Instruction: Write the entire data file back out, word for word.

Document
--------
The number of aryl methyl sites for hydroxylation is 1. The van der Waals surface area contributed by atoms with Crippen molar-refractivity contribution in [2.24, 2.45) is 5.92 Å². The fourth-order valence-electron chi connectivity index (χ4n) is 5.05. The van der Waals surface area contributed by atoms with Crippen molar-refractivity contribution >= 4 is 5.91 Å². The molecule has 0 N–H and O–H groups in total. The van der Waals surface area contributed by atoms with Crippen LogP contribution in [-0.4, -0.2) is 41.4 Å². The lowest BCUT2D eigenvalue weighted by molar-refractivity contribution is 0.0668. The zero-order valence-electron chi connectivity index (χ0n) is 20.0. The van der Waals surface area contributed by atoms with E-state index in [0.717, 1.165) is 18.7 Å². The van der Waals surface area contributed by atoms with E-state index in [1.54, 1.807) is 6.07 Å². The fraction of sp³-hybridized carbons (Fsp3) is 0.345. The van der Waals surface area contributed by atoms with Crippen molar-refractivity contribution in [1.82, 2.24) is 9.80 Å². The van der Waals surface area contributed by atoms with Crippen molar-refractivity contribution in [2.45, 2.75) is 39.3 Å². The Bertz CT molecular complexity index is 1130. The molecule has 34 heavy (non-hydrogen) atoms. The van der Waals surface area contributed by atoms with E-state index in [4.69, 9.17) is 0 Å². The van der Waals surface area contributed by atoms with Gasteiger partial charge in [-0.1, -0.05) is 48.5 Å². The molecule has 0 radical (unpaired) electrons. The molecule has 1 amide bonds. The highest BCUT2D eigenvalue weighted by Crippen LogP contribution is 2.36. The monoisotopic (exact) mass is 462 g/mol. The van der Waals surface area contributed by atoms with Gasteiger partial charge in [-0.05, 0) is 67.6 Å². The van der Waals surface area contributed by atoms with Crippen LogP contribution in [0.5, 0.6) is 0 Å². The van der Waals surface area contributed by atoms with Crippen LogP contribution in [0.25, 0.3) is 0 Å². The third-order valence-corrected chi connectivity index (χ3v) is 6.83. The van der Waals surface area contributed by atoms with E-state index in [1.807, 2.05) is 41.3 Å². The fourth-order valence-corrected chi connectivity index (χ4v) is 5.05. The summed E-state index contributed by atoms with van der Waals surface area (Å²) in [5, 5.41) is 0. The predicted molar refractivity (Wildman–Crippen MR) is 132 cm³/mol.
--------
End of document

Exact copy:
The number of aryl methyl sites for hydroxylation is 1. The van der Waals surface area contributed by atoms with Crippen molar-refractivity contribution in [2.24, 2.45) is 5.92 Å². The fourth-order valence-electron chi connectivity index (χ4n) is 5.05. The van der Waals surface area contributed by atoms with Crippen molar-refractivity contribution >= 4 is 5.91 Å². The molecule has 0 N–H and O–H groups in total. The van der Waals surface area contributed by atoms with Crippen LogP contribution in [-0.4, -0.2) is 41.4 Å². The lowest BCUT2D eigenvalue weighted by molar-refractivity contribution is 0.0668. The zero-order valence-electron chi connectivity index (χ0n) is 20.0. The van der Waals surface area contributed by atoms with E-state index in [0.717, 1.165) is 18.7 Å². The van der Waals surface area contributed by atoms with E-state index in [1.54, 1.807) is 6.07 Å². The fraction of sp³-hybridized carbons (Fsp3) is 0.345. The van der Waals surface area contributed by atoms with Crippen molar-refractivity contribution in [1.82, 2.24) is 9.80 Å². The van der Waals surface area contributed by atoms with Crippen molar-refractivity contribution in [2.45, 2.75) is 39.3 Å². The Bertz CT molecular complexity index is 1130. The molecule has 34 heavy (non-hydrogen) atoms. The van der Waals surface area contributed by atoms with E-state index in [4.69, 9.17) is 0 Å². The van der Waals surface area contributed by atoms with Gasteiger partial charge in [-0.1, -0.05) is 48.5 Å². The molecule has 0 radical (unpaired) electrons. The molecule has 1 amide bonds. The highest BCUT2D eigenvalue weighted by Crippen LogP contribution is 2.36. The monoisotopic (exact) mass is 462 g/mol. The van der Waals surface area contributed by atoms with Gasteiger partial charge in [-0.05, 0) is 67.6 Å². The van der Waals surface area contributed by atoms with Crippen LogP contribution in [0.5, 0.6) is 0 Å². The van der Waals surface area contributed by atoms with Crippen LogP contribution in [0.25, 0.3) is 0 Å². The third-order valence-corrected chi connectivity index (χ3v) is 6.83. The van der Waals surface area contributed by atoms with E-state index in [1.807, 2.05) is 41.3 Å². The fourth-order valence-corrected chi connectivity index (χ4v) is 5.05. The summed E-state index contributed by atoms with van der Waals surface area (Å²) in [5, 5.41) is 0. The predicted molar refractivity (Wildman–Crippen MR) is 132 cm³/mol.